• Active stomach --> >10%
  • Mechanisms
    • local metabolite production production (prostaglandins maintain capillary network)
    • may be release of vasoactive intestinal polypeptide (VIP) from local nerves causing vasodilation
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Inhibition of Gastric Secretion

as meal gradually passed to SI, gastric secretions are reduced due to:

  • removal of peptide fragments -- no longer present to stimulate gastrin release
  • Removal of food leads to decrease in pH--> at pH less than 2, gastrin release from G-cells is inhibited directly and via somatostatin release
  • distension of duodenum or prescense of acid or food products in chyme, leads to release of 'enterogastrone' (mixture of hormones including cholecystkinin from duodenal wall), which inhibits gastrin release, either directly or via somatostatin release
  • gastric secretion can also be influenced by cephalic factors such as fear or depression
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Protection of Gastric Mucosa

  • stomach frequently contains concentrated HCl and proteolytic enzymes
  • mechanisms incude:
    • luminal membranes of gastric mucosal cells are impermable to H+ ions
    • cells interconnected with tight junctions, therefore no H+ movement between cells
    • negative feedback, pH <2.0 inhibits G-cells directly and via somtostatin release from D-cells
    • mucous released from surface epithelial cells
  • rapid repair of damaged mucosa (cell lining stomach turnover - 3 days)
  • secrete HCO3- from vascular and prostaglandins maintain vasolation to have neutral mucus
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Salmonella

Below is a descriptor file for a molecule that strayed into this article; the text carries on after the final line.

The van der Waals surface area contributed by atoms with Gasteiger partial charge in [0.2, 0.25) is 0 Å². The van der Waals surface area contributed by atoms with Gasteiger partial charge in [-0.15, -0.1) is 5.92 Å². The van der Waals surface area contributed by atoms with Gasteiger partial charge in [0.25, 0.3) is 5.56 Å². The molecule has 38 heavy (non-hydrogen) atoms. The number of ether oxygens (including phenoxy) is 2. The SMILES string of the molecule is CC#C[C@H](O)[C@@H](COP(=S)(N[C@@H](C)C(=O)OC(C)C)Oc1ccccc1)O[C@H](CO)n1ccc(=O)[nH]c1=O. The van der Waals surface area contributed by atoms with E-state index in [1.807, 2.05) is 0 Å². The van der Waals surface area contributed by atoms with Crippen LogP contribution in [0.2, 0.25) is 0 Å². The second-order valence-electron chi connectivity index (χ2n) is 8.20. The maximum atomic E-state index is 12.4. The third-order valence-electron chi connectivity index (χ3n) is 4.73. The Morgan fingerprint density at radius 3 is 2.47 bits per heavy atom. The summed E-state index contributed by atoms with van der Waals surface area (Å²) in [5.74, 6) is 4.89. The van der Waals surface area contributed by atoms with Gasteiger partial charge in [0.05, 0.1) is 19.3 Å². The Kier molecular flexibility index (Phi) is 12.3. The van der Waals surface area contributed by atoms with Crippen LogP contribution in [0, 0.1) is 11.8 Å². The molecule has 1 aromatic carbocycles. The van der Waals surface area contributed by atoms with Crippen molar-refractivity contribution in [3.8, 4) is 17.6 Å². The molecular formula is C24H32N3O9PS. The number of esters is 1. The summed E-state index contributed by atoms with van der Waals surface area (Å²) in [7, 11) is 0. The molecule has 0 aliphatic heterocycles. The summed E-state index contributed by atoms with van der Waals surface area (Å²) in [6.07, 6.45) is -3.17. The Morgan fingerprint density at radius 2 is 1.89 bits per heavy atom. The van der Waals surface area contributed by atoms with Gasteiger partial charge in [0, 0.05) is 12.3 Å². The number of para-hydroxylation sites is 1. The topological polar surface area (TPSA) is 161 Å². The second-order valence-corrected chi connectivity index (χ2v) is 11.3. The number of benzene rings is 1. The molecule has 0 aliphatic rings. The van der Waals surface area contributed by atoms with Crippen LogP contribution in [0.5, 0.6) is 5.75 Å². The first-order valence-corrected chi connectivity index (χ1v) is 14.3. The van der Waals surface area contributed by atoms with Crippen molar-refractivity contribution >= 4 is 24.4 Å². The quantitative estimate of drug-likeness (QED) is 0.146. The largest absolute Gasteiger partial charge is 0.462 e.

• Raw eggs
  • Salmonella enteritidis
    • causes gastroeneteritis
    • grown using selective agar
    • gastroenteritis usually self limiting
    • symptoms can persist fpr days
  • Salmonella Typhi and Paratyphi
    • cause typhoid or paratyphoid fever --> severe systemic illness
    • can be grown from blood cultures
    • give antibiotics (IV ceftriaxone)
    • can invade gut and enter blood stream
    • can cause bowel perforation, fluctuating fever
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Clostridium Difficile

  • anaerobic Spore FormerCan colonise w/o causing disease
    • spores survive and spread
    • germinate back into cells
    • vegetative cells produce toxin
  • antibiotics kill other resident bacteria and let C.diff multiply to high numbers --> disease
  • lots of c.diff can cause inflammation of gut --> can get perforation or need colectomy
  • disease varies from diarrheoa to toxic megacolon and perforation
  • Diagnosis
    • samples sent from hospital patients with diarrhoea
    • can check if colonised with C.diff by PCR
    • ELISA used to see if producing toxins
  • Treatment
    • depends on severity
    • most effective orally
    • metronidazole - mild
    • vancomycin - mod/severe
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Helicobacter Pylori

  • Bacterial infection
    • Chronic gastritis
    • Duodenal ulcer disease (80%)
    • Inflammatory response
    • Associated with gastric adenocarcinoma
  • Epidemiology
    • 20-30% world’s population affected
    • Higher in developing world (70%)
    • Minority develop ulcers
  • Diagnosis
    • Urease breath test
    • Endoscopy and gastric biopsy
    • Serology (antibody testing)
  • Treatment
    • Combination of 2 antibiotics - Amoxicillin, Clarithromycin, Metronidazole, Tetracycline, Protein pump inhibitor
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Oral Formulations

  • capsule the drug doesn't get degraded before it acts
  • if want it slow down absorption so acts over longer period of time
  • in liquid is easier to get into blood
  • type of preperation depends on how you want it to be absorbed
  • some have pH dependant coating so releases drug at certai pH
  • size of tablet determines how quickly absorbed --> small fragments easier to absorb
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Modified or Sustained Release Preparations